There was a hearty laugh from below.

The load rode up, sheered with a hiss against the stack, then sank back again upon the scotches. The brothers ploughed across the mass of hay, taking the forks. Presently a big, burly man, red and glistening, climbed to the top of the load. Then he turned round, scrutinized the hillside from under his shaggy brows. He caught sight of the girl under the ash-tree.

“Oh, that’s who it is,” he laughed. “I thought it was some such bird, but I couldn’t see her.”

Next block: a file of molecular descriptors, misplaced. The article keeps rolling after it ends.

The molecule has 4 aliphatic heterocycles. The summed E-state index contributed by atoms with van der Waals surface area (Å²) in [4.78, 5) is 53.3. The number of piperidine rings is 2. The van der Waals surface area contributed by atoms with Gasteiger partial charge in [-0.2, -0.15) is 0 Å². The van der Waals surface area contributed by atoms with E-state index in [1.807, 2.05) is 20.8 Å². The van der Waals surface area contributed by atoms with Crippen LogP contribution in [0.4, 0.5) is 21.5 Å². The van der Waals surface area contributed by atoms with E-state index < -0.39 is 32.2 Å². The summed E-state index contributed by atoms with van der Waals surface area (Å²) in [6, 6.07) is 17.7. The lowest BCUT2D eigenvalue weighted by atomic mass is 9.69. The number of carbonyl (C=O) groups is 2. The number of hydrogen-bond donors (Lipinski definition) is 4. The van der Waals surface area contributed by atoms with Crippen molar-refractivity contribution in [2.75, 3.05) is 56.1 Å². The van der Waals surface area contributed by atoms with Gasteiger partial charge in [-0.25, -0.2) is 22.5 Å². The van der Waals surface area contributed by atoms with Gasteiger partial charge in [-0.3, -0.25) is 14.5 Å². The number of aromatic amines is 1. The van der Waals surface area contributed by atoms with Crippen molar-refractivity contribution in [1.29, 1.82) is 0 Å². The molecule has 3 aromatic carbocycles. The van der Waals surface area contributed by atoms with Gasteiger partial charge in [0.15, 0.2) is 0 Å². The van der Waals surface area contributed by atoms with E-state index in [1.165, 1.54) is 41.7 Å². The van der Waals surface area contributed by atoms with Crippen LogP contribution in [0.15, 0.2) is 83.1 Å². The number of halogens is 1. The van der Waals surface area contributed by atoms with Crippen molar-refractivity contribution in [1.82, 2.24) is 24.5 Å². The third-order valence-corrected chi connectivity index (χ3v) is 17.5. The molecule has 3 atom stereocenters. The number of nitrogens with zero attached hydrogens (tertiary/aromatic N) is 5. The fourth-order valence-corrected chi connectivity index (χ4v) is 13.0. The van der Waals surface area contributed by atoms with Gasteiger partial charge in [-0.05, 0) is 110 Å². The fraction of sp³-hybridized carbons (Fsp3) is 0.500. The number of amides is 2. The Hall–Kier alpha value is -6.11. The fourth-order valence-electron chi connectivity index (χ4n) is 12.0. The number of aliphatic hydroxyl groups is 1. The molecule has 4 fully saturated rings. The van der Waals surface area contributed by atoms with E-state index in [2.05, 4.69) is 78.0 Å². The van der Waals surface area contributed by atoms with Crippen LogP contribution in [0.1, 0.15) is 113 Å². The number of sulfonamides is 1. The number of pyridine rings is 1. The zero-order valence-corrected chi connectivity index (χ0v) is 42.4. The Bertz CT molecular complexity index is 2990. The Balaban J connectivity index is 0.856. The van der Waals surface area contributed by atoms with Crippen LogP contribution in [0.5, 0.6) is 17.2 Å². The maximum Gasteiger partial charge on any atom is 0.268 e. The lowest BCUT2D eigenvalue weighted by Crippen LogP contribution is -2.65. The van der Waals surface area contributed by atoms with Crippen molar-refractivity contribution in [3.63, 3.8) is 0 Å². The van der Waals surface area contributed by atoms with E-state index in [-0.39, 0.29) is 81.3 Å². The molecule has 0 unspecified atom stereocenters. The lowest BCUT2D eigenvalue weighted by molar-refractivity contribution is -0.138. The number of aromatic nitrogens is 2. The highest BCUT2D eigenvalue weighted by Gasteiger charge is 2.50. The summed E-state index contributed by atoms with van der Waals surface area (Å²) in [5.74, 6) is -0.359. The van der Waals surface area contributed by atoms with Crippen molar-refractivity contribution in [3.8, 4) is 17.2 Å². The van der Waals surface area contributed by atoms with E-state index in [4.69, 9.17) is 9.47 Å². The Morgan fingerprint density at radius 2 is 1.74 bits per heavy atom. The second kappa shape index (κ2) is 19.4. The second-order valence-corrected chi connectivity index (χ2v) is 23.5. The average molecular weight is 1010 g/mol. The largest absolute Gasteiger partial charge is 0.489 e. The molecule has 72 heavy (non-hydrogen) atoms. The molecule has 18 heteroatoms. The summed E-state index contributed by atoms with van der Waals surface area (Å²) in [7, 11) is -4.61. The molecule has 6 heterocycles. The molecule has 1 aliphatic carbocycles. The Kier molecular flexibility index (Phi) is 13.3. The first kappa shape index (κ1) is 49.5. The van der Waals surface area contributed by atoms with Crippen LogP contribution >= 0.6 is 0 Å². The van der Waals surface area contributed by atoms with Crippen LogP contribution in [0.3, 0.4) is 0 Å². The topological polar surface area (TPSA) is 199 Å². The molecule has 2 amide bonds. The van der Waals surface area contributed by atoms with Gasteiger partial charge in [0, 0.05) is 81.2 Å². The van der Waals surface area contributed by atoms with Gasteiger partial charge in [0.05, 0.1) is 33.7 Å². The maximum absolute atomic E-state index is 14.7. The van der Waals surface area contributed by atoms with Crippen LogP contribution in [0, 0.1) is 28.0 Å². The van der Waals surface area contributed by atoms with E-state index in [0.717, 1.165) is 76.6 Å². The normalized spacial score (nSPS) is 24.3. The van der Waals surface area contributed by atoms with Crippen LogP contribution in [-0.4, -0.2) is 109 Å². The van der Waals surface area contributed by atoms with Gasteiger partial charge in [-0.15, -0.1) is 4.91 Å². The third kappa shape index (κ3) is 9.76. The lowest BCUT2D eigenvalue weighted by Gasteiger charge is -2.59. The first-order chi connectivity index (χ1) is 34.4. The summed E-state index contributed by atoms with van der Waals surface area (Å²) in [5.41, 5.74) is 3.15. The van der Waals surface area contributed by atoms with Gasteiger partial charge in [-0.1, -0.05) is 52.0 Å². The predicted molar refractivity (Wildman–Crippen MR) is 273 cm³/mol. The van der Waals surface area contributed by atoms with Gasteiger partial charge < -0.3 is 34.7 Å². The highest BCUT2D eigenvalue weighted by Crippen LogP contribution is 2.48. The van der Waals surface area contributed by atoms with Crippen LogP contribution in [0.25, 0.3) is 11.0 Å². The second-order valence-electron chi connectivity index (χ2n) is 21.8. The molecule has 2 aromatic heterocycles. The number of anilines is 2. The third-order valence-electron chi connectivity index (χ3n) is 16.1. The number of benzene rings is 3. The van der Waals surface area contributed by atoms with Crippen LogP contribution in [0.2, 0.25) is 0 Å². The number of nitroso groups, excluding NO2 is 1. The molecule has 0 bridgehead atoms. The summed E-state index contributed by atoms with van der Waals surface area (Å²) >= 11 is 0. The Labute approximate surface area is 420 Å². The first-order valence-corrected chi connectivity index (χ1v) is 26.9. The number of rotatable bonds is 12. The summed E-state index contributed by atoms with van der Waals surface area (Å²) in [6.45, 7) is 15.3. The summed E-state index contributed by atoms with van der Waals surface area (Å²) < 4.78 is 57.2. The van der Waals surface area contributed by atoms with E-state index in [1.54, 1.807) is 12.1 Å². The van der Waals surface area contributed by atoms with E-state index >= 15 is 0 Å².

The father laughed in a hearty, chaffing way, then began to teem the load. Geoffrey, on the stack above, received his great forkfuls, and swung them over to Maurice, who took them, placed them, building the stack. In the intense sunlight, the three worked in silence, knit together in a brief passion of work. The father stirred slowly for a moment, getting the hay from under his feet. Geoffrey waited, the blue tines of his fork glittering in expectation: the mass rose, his fork swung beneath it, there was a light clash of blades, then the hay was swept on to the stack, caught by Maurice, who placed it judiciously. One after another, the shoulders of the three men bowed and braced themselves. All wore light blue, bleached shirts, that stuck close to their backs. The father moved mechanically, his thick, rounded shoulders bending and lifting dully: he worked monotonously. Geoffrey flung away his strength. His massive shoulders swept and flung the hay extravagantly.